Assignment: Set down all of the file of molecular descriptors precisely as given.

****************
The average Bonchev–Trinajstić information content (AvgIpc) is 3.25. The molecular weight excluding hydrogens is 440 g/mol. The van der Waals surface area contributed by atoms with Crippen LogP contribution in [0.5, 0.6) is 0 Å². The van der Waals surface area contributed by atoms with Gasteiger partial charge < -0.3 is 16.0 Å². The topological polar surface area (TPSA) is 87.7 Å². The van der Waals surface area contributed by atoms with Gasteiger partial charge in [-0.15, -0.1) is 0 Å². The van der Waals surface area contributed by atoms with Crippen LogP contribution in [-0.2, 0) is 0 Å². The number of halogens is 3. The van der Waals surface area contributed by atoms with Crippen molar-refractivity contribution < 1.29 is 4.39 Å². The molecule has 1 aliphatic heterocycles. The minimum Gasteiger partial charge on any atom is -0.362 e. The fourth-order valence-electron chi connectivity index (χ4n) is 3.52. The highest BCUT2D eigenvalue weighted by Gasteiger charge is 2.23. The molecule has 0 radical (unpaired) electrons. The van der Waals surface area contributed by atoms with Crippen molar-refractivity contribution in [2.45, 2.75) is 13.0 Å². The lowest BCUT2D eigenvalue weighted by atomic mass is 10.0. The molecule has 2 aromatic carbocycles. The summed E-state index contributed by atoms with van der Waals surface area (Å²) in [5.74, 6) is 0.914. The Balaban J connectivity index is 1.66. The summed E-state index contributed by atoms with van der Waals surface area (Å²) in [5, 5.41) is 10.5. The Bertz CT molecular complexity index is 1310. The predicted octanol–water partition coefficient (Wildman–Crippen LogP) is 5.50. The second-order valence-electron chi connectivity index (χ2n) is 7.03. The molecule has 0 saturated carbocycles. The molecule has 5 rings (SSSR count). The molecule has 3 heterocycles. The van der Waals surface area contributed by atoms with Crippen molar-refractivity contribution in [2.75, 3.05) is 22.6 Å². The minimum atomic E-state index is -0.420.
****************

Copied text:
The average Bonchev–Trinajstić information content (AvgIpc) is 3.25. The molecular weight excluding hydrogens is 440 g/mol. The van der Waals surface area contributed by atoms with Crippen LogP contribution in [0.5, 0.6) is 0 Å². The van der Waals surface area contributed by atoms with Gasteiger partial charge < -0.3 is 16.0 Å². The topological polar surface area (TPSA) is 87.7 Å². The van der Waals surface area contributed by atoms with Gasteiger partial charge in [-0.15, -0.1) is 0 Å². The van der Waals surface area contributed by atoms with Crippen LogP contribution in [-0.2, 0) is 0 Å². The number of halogens is 3. The van der Waals surface area contributed by atoms with Crippen molar-refractivity contribution < 1.29 is 4.39 Å². The molecule has 1 aliphatic heterocycles. The minimum Gasteiger partial charge on any atom is -0.362 e. The fourth-order valence-electron chi connectivity index (χ4n) is 3.52. The highest BCUT2D eigenvalue weighted by Gasteiger charge is 2.23. The molecule has 0 radical (unpaired) electrons. The van der Waals surface area contributed by atoms with Crippen molar-refractivity contribution in [2.45, 2.75) is 13.0 Å². The lowest BCUT2D eigenvalue weighted by atomic mass is 10.0. The molecule has 2 aromatic carbocycles. The summed E-state index contributed by atoms with van der Waals surface area (Å²) in [5.74, 6) is 0.914. The Balaban J connectivity index is 1.66. The summed E-state index contributed by atoms with van der Waals surface area (Å²) in [5, 5.41) is 10.5. The Bertz CT molecular complexity index is 1310. The predicted octanol–water partition coefficient (Wildman–Crippen LogP) is 5.50. The second-order valence-electron chi connectivity index (χ2n) is 7.03. The molecule has 0 saturated carbocycles. The molecule has 5 rings (SSSR count). The molecule has 3 heterocycles. The van der Waals surface area contributed by atoms with Crippen molar-refractivity contribution in [2.75, 3.05) is 22.6 Å². The minimum atomic E-state index is -0.420.